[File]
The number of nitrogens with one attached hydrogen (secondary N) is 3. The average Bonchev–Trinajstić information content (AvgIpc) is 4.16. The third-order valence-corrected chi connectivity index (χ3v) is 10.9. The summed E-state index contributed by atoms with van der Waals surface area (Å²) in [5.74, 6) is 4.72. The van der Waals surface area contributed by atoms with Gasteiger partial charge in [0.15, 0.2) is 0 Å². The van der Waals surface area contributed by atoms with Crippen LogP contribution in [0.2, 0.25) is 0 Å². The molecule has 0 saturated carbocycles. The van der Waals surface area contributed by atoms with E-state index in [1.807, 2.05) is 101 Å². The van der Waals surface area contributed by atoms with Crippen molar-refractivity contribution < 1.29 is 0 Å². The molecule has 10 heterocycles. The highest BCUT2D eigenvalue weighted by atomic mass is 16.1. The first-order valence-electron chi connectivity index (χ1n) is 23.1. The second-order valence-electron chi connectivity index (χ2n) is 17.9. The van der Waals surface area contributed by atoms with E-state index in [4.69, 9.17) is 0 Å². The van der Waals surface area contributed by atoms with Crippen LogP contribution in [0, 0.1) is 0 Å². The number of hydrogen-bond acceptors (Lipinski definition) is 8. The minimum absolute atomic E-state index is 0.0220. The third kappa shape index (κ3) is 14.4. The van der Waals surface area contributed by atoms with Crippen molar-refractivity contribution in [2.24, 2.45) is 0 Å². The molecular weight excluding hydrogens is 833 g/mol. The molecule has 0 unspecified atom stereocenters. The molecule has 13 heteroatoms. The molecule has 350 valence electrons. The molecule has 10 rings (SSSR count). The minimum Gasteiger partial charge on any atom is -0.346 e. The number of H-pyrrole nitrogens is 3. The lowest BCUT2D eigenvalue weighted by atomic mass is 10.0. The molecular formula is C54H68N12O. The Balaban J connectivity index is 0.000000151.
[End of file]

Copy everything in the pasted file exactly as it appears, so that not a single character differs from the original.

The number of nitrogens with one attached hydrogen (secondary N) is 3. The average Bonchev–Trinajstić information content (AvgIpc) is 4.16. The third-order valence-corrected chi connectivity index (χ3v) is 10.9. The summed E-state index contributed by atoms with van der Waals surface area (Å²) in [5.74, 6) is 4.72. The van der Waals surface area contributed by atoms with Gasteiger partial charge in [0.15, 0.2) is 0 Å². The van der Waals surface area contributed by atoms with Crippen LogP contribution in [0.2, 0.25) is 0 Å². The molecule has 0 saturated carbocycles. The van der Waals surface area contributed by atoms with E-state index in [1.807, 2.05) is 101 Å². The van der Waals surface area contributed by atoms with Crippen molar-refractivity contribution < 1.29 is 0 Å². The molecule has 10 heterocycles. The highest BCUT2D eigenvalue weighted by atomic mass is 16.1. The first-order valence-electron chi connectivity index (χ1n) is 23.1. The second-order valence-electron chi connectivity index (χ2n) is 17.9. The van der Waals surface area contributed by atoms with E-state index in [4.69, 9.17) is 0 Å². The van der Waals surface area contributed by atoms with Crippen LogP contribution in [0, 0.1) is 0 Å². The number of hydrogen-bond acceptors (Lipinski definition) is 8. The minimum absolute atomic E-state index is 0.0220. The third kappa shape index (κ3) is 14.4. The van der Waals surface area contributed by atoms with Crippen molar-refractivity contribution in [2.24, 2.45) is 0 Å². The molecular weight excluding hydrogens is 833 g/mol. The molecule has 0 unspecified atom stereocenters. The molecule has 13 heteroatoms. The molecule has 350 valence electrons. The molecule has 10 rings (SSSR count). The minimum Gasteiger partial charge on any atom is -0.346 e. The number of H-pyrrole nitrogens is 3. The lowest BCUT2D eigenvalue weighted by atomic mass is 10.0. The molecular formula is C54H68N12O. The Balaban J connectivity index is 0.000000151.